Once there were millions of salmon and a fleet of fishermen who provided high quality seafood to the people of California, and then they went somewhere.
In my water district, they use a tier system. The more water a farmer uses the more he has to pay for it. I forget what the break down is but Twelve Dollars an acre foot is near the bottom. In the Westlands Water District, it isn't uncommon for farmers to pay $80 an acre foot.
I looked up the Evironmental Water Account, if they sold their water to Ag, whoose fault is that? They are supposed to be purchasing water for fish. The Salmon were in serious decline when my grandfather was fishing for them commercially 20+ years ago. The old "Fleet" isn't comming back. Salmon are on a decline world wide, do any search on salmon population.
The population of wild salmon declined markedly in recent decades, especially north Atlantic populations which spawn in the waters of western Europe and eastern Canada, and wild salmon in the Snake and Columbia River system in northwestern United States. The decline is attributed to the following factors:
Disease transfer from open net cage salmon farming, especially sea lice. The European Commission (2002) concluded “The reduction of wild salmonid abundance is also linked to other factors but there is more and more scientific evidence establishing a direct link between the number of lice-infested wild fish and the presence of cages in the same estuary.” It is reported that wild salmon on the west coast of Canada are being driven to extinction by sea lice from nearby salmon farms.
For Atlantic salmon smolts, it takes as few as eight sea lice to kill the fish. On the Pacific Coast where the smolt are much smaller, only one or two can be critical, often resulting in death. In the Atlantic, sea lice have been a proven factor in both Norwegian and Scottish salmon declines. In the Western Atlantic there has been little research at sea, but sea lice numbers in the period post-2000 do not appear to be a significant factor in the critical decline of endangered inner Bay of Fundy salmon. The situation may have been different in the 1980s and 1990s, but we are unlikely ever to know the factual history in that regard.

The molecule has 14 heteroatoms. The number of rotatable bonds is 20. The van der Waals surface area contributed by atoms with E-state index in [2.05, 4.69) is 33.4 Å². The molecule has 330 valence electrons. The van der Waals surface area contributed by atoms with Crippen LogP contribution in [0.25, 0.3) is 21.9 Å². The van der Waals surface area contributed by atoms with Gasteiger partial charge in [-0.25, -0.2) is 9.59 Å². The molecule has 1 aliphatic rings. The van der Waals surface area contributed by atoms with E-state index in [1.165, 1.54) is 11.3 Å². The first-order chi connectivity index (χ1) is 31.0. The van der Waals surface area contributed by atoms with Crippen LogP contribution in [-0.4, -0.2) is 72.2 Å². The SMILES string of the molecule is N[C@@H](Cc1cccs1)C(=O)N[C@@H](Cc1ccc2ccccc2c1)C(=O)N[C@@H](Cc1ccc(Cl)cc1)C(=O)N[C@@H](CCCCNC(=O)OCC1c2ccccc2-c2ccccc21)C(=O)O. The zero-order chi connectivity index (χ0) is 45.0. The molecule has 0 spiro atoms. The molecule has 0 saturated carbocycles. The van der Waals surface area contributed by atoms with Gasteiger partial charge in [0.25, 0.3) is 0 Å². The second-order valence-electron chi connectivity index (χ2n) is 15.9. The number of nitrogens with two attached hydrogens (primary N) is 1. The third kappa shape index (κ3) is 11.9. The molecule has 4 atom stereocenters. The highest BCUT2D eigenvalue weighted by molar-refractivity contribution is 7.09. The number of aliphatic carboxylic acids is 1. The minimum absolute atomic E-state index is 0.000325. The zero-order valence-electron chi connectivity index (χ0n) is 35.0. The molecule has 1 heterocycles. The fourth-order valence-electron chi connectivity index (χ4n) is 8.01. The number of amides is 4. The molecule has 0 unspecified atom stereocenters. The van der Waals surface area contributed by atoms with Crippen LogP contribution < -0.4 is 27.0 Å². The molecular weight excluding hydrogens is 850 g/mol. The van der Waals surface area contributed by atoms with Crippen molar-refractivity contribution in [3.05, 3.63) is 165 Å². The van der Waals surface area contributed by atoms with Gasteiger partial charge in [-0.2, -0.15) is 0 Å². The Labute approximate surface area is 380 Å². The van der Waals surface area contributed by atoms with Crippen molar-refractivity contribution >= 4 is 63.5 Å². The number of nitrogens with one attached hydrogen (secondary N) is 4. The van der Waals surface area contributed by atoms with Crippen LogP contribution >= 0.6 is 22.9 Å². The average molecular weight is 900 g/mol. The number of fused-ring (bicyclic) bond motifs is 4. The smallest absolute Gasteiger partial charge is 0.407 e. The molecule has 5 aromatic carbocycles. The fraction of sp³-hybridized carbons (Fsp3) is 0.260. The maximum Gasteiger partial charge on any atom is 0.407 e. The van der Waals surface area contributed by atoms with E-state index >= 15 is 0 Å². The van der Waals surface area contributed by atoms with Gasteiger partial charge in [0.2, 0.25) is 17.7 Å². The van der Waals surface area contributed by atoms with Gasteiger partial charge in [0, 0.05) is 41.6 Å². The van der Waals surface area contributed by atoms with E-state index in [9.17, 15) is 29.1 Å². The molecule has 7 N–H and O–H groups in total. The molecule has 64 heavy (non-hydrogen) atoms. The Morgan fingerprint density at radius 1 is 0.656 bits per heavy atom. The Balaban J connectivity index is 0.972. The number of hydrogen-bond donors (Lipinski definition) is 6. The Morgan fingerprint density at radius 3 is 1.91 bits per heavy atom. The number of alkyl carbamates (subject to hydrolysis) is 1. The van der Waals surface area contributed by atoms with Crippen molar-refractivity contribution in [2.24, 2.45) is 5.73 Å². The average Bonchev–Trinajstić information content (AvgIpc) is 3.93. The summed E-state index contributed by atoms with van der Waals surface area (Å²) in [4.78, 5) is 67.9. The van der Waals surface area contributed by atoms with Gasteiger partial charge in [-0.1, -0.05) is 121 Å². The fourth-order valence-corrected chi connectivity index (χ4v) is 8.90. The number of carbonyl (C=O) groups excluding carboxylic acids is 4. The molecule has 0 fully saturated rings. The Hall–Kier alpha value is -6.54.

Overfishing in general but especially commercial netting in the Faroes and Greenland. Several seafood sustainability guides have recommendations on which salmon fisheries are sustainable and which have negative impacts on Salmon populations.
Ocean and river warming which can delay spawning and accelerate transition to smolting.
Ulcerative dermal necrosis (UDN) infections of the 1970s and 1980s which severely affected adult salmon in freshwater rivers.
Loss of suitable freshwater habitat, especially degradation of stream pools and reduction of suitable material for the excavation of redds. Historically stream pools were, to a large extent, created by beavers (see section below). With the extirpation of the beaver, the nurturing function of these ponds was lost.